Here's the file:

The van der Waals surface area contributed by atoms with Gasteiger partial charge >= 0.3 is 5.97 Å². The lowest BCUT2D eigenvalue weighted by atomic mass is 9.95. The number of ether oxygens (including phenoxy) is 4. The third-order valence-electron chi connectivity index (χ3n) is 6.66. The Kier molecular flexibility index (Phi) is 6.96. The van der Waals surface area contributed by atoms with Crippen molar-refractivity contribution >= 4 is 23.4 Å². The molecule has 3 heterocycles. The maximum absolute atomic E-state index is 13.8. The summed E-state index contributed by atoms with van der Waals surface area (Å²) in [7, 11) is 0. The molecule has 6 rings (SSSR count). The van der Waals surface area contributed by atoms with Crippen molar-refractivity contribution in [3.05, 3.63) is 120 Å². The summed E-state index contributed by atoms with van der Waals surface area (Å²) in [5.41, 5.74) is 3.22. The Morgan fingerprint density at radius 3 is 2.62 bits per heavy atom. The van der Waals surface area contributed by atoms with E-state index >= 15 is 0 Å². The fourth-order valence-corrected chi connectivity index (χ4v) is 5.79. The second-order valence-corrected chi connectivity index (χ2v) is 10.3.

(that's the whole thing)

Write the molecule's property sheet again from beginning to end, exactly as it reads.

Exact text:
The van der Waals surface area contributed by atoms with Gasteiger partial charge >= 0.3 is 5.97 Å². The lowest BCUT2D eigenvalue weighted by atomic mass is 9.95. The number of ether oxygens (including phenoxy) is 4. The third-order valence-electron chi connectivity index (χ3n) is 6.66. The Kier molecular flexibility index (Phi) is 6.96. The van der Waals surface area contributed by atoms with Crippen molar-refractivity contribution >= 4 is 23.4 Å². The molecule has 3 heterocycles. The maximum absolute atomic E-state index is 13.8. The summed E-state index contributed by atoms with van der Waals surface area (Å²) in [7, 11) is 0. The molecule has 6 rings (SSSR count). The van der Waals surface area contributed by atoms with Crippen molar-refractivity contribution in [3.05, 3.63) is 120 Å². The summed E-state index contributed by atoms with van der Waals surface area (Å²) in [5.41, 5.74) is 3.22. The Morgan fingerprint density at radius 3 is 2.62 bits per heavy atom. The van der Waals surface area contributed by atoms with E-state index >= 15 is 0 Å². The fourth-order valence-corrected chi connectivity index (χ4v) is 5.79. The second-order valence-corrected chi connectivity index (χ2v) is 10.3.